James Haug’s most recent book, Walking Liberty, won the Morse Poetry Prize and was published in 1999 by Northeastern University Press.
Down the Road I Go, the Song Went
After leaving my doppelganger stranded
atop his favorite stool
in a spoon outside St. Johnsbury,
I’d flagged a ride from a fastback Barracuda
and rode in the hatch.
At the wheel sat Neil Young
as a young man, tunelessly chewing a matchstick,
lugging a ton-and-a-half of ancient Detroit.
A woman beside him twice his age
that made him
turn from the road to behold her full-faced,
displaying his teeth in a broad rictus
And where are you going? he cackled over the radio,
as if all those songs had never been
written or that we ever sang
them to ourselves as we set forth each new day.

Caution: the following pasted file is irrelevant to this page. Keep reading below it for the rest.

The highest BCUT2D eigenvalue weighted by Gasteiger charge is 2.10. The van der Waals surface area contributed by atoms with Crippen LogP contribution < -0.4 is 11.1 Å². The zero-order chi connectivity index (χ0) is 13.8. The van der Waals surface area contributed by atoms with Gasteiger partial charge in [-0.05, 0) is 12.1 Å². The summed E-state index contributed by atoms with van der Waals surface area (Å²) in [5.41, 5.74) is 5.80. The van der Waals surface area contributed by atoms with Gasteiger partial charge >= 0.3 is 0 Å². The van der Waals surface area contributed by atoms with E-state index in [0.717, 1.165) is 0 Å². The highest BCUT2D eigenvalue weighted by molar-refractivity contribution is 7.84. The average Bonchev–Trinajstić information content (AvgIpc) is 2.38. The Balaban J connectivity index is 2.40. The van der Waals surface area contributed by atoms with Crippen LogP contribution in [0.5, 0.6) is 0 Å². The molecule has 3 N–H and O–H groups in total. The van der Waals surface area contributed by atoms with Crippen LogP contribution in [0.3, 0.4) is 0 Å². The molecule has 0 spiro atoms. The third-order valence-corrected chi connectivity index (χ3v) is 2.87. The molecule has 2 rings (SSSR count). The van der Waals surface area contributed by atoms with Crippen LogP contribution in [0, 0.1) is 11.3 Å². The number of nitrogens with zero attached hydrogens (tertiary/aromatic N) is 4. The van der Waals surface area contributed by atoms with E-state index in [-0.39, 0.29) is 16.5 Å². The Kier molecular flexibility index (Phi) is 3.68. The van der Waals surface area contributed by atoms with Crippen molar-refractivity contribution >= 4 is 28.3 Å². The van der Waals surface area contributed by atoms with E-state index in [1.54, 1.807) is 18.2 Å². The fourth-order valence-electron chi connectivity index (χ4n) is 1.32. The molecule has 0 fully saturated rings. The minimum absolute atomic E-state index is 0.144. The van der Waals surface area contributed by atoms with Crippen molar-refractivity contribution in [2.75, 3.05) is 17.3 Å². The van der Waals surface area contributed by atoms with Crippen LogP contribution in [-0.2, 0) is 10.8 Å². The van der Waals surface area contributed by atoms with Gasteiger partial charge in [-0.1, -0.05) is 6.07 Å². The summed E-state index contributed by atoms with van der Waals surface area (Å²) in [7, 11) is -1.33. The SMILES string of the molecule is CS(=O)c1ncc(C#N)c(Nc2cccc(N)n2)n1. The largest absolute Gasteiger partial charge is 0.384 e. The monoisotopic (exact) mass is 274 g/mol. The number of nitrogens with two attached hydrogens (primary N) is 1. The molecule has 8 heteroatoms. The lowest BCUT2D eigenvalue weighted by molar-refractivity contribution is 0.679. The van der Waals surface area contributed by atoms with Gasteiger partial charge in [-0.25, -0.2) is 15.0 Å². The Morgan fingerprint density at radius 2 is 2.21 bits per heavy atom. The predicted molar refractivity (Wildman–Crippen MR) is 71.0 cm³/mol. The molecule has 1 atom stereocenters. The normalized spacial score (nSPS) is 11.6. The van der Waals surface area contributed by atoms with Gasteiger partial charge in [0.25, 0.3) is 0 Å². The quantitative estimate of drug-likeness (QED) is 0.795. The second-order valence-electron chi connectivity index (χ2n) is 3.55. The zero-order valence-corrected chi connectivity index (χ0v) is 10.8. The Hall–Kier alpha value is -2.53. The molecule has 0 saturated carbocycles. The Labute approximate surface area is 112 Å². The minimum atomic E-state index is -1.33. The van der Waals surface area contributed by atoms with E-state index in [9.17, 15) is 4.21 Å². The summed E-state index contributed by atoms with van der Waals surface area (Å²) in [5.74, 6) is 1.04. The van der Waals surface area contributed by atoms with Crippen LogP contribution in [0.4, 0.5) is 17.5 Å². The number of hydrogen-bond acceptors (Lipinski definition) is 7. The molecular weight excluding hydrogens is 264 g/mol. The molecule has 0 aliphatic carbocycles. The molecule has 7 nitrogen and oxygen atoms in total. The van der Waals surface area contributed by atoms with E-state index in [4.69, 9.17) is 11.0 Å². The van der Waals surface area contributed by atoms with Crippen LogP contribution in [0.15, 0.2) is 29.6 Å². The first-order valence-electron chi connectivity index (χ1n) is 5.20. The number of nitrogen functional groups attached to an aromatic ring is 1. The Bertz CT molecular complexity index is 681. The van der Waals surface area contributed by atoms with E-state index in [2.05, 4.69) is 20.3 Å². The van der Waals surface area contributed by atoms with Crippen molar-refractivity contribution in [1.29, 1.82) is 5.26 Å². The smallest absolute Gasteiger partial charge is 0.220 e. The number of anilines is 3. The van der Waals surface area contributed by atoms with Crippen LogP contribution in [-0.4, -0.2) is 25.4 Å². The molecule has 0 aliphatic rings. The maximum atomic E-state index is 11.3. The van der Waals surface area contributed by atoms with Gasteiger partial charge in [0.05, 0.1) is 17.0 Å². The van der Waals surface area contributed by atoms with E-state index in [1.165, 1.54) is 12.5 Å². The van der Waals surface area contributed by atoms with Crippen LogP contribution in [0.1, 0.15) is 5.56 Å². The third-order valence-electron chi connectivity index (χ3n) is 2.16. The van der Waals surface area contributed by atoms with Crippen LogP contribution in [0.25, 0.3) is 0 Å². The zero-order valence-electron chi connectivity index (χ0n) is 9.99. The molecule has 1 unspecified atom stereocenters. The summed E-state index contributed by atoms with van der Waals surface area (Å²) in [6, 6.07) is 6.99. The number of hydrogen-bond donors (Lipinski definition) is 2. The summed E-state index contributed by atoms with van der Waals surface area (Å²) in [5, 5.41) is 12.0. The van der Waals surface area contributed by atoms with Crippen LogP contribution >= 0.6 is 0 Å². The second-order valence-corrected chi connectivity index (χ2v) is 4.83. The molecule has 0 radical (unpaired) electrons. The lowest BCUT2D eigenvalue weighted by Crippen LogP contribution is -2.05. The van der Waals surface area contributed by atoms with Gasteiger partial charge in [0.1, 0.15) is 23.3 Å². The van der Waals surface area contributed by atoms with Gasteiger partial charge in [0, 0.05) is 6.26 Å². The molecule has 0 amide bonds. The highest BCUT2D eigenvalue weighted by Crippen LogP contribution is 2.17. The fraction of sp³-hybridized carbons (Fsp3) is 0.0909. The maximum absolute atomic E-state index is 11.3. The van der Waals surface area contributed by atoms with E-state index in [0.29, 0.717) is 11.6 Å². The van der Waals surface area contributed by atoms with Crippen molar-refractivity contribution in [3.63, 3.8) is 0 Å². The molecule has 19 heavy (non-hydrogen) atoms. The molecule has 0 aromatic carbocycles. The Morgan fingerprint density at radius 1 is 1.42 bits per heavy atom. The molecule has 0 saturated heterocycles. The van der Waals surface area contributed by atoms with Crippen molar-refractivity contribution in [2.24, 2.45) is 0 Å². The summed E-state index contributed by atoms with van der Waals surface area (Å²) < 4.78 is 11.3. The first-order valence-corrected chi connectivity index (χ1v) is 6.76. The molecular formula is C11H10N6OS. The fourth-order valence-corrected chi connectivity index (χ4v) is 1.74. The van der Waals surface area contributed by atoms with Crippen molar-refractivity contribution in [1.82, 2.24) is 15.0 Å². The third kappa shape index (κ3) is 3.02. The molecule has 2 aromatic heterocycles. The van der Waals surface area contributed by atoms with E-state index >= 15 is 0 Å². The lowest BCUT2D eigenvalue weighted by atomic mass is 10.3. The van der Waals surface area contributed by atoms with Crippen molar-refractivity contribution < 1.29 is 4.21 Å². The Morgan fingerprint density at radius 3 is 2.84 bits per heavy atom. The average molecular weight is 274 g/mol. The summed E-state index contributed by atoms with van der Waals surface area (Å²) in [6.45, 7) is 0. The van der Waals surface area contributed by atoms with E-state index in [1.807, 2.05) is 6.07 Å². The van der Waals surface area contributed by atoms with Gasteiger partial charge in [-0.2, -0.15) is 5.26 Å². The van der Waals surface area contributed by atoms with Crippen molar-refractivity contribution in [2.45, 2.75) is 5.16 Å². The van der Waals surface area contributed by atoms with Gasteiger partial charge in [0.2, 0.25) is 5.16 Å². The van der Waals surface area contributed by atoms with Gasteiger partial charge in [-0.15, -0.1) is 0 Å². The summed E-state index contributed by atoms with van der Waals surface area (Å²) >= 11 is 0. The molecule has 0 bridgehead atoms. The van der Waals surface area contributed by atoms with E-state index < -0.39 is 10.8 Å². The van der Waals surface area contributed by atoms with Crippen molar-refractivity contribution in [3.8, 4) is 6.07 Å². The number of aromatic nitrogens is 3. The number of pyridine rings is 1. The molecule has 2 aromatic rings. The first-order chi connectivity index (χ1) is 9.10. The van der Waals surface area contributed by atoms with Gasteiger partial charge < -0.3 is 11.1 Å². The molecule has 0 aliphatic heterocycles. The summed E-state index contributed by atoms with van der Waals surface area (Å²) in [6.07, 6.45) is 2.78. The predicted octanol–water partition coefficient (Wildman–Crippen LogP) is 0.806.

Down the road I go, the song played on,
coming to the bridge.
But this song has no bridge, yelled the driver,
there’s just this long part
after the second chorus where we all get lost.
In a dark neighborhood of Babylon
a porchlight was on–I’d seen it
trembling from across the water–
and a woman I’ve never met
drying her hands at the kitchen sink.
James, she sang,
clear as day, albeit a day wild
with approaching fronts,
everything looks different.
It’s not like it was
all bad, the place
she lived. Still
if she could endure
she thought the knotted
road thousands rode
everyday she might wind-up
Halfway there stands
Elm on the plain,
travelers who’d not lost
their way, since all they
knew was direction.
The landscape inscribed
distance in their looks.
Because there was a here
and a here after that
she was willing to range.